With many household budgets continuing to feel pressured due to the Great Recession and economic malaise, spending money on exercising and staying in shape has been pushed towards the sidelines. Gym memberships, personal trainers and pricey home gym equipment are often the first things to go when tough economic times take hold. However, with more people spending roughly 40 hours sitting behind a desk every week, avoiding exercise is a recipe for disaster. The truth is that you can build a better body while on a tight budget. Here's how.

SEE: Budgeting When You're Broke

Take the Stairs

I know it may sound cliché, but taking the stairs instead of the elevator really does do wonders. There's a reason why most gyms have a stair-climbing machine in their offerings. According to the Alabama Cooperative Extension System, walking up stairs is one of the more intense exercises a person can do. The exercise burns a higher number of calories than walking or dancing, and is on par with fast rowing or cycling.
Just how intense is stair-climbing? Research done at UCLA shows that walking up stairs can burn anywhere from seven to 10 calories per minute. While the amount varies by how much you weigh and how quickly you go up the stairs, a 150-pound person walking up flights of stairs for just 30 minutes can burn about 525 calories. Likewise, going down stairs may not have the same aerobic punch that going up does, but it still burns about one-third the calories you'd burn walking up stairs. So, the lesson is to skip the elevator and hit the stairs when going up to your office.

Hit the Playground
Those monkey-bars we loved as children also double as a fantastic way for adults to exercise without using costly gym equipment. Many of the same games and exercises that kids enjoy during recess around the world can be every bit as challenging as the average adult's current workout. They're probably a lot more fun, too. Next time you take your kids to play why not get the on the equipment yourself and try to tone, strengthen and stretch your muscles.

There are plenty of playground specific workouts available on the Internet with various levels of intensity. However, simply climbing and swinging away can do wonders to burn calories and tone muscles. According to Weight Watchers, a simple 25-35 minute playground routine will burn roughly 200 calories.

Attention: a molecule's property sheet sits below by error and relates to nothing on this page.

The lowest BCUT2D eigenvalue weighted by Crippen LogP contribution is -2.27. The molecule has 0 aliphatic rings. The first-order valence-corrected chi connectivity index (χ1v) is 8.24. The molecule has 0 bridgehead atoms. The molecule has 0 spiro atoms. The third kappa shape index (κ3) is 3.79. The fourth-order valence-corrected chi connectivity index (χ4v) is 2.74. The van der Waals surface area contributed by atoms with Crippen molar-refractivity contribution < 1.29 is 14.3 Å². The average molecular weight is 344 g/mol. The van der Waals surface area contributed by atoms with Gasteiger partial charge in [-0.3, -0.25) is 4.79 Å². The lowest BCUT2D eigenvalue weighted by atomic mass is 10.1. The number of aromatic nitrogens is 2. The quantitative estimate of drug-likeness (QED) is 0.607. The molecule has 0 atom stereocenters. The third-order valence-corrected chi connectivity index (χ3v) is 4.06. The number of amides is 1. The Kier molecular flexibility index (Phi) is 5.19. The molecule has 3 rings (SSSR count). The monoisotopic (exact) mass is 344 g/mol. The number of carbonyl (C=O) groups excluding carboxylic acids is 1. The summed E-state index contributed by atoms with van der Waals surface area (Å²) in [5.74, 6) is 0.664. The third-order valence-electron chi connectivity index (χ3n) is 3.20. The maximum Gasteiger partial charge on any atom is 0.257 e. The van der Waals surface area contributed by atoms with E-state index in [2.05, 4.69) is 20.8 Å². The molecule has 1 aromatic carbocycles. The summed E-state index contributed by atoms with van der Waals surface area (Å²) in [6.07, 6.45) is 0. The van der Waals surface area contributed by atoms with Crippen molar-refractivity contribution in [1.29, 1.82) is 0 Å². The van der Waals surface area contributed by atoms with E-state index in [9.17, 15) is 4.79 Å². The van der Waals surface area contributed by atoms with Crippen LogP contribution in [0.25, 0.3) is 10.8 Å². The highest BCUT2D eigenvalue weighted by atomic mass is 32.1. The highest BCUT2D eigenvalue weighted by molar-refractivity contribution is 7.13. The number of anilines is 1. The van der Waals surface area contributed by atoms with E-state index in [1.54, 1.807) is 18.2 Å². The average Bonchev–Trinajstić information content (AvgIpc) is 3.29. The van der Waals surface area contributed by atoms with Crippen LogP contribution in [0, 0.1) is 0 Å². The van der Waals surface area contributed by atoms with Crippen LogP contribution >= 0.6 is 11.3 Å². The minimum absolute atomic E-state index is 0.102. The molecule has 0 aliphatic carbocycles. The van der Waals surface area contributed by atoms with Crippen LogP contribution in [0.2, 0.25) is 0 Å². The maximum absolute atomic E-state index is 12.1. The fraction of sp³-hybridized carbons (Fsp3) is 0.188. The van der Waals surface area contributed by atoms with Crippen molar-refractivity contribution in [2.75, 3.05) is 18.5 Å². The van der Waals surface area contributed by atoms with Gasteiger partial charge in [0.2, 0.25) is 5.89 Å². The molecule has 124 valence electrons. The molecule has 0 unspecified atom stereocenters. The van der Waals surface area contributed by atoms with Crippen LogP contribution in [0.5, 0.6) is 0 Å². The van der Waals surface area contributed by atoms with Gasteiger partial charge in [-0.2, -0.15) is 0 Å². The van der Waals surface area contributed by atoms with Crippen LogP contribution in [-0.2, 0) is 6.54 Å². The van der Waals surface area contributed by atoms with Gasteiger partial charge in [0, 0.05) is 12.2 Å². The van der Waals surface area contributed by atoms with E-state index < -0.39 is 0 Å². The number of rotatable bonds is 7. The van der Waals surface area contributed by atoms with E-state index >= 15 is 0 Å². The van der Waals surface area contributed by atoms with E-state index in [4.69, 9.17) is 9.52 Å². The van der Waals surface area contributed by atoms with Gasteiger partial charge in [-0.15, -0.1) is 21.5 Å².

Also, don't forget to check with your local parks and rec league to find out what programs it offers. This could range from low-cost exercise and wellness classes to weekly team sports events. It definitely pays to make a call or check the Internet. With plenty of summer days ahead, hitting the playground offers a perfect low-cost solution to staying in shape.

Around the House
Believe or not, there are plenty of ways to stay fit without leaving your house or buying expensive exercise equipment or videos. First, get out the broom and dust pan. Cleaning up your space can seem like a chore, but that chore does pay fitness dividends. By getting out those cleaning supplies and scrubbing, a 150-pound person can expect to burn hundreds of calories by doing 30 minutes of housework.

Giving your yard some curb appeal could not only benefit your home value, but your waistline as well. Spending just 30 minutes digging and weeding and you will burn up to 315 and 115 calories, respectively. That is equal to a nearly a 45-minute bike ride and a 15-minute weightlifting session. Forget the leaf blower when autumn leaves start to fall, and you could burn up to 225 calories in 30 minutes by raking leaves. Finally, not only will you increase your cardiovascular health by mowing the lawn, you'll burn between at least 135 calories when using a power push mower. That jumps up to at least 165 calories when using non-powered hand mower.

SEE: Bloated Budget? How To Trim The Fat

The Bottom Line

Just because your household budget is feeling squeezed, doesn't mean you should put fitness on the back burner. There are plenty of ways to exercise and stay fit without breaking the bank. The previous ideas, along with biking to work or using gallon water jugs as hand weights can be used as low-cost ways to keep fit and healthy.

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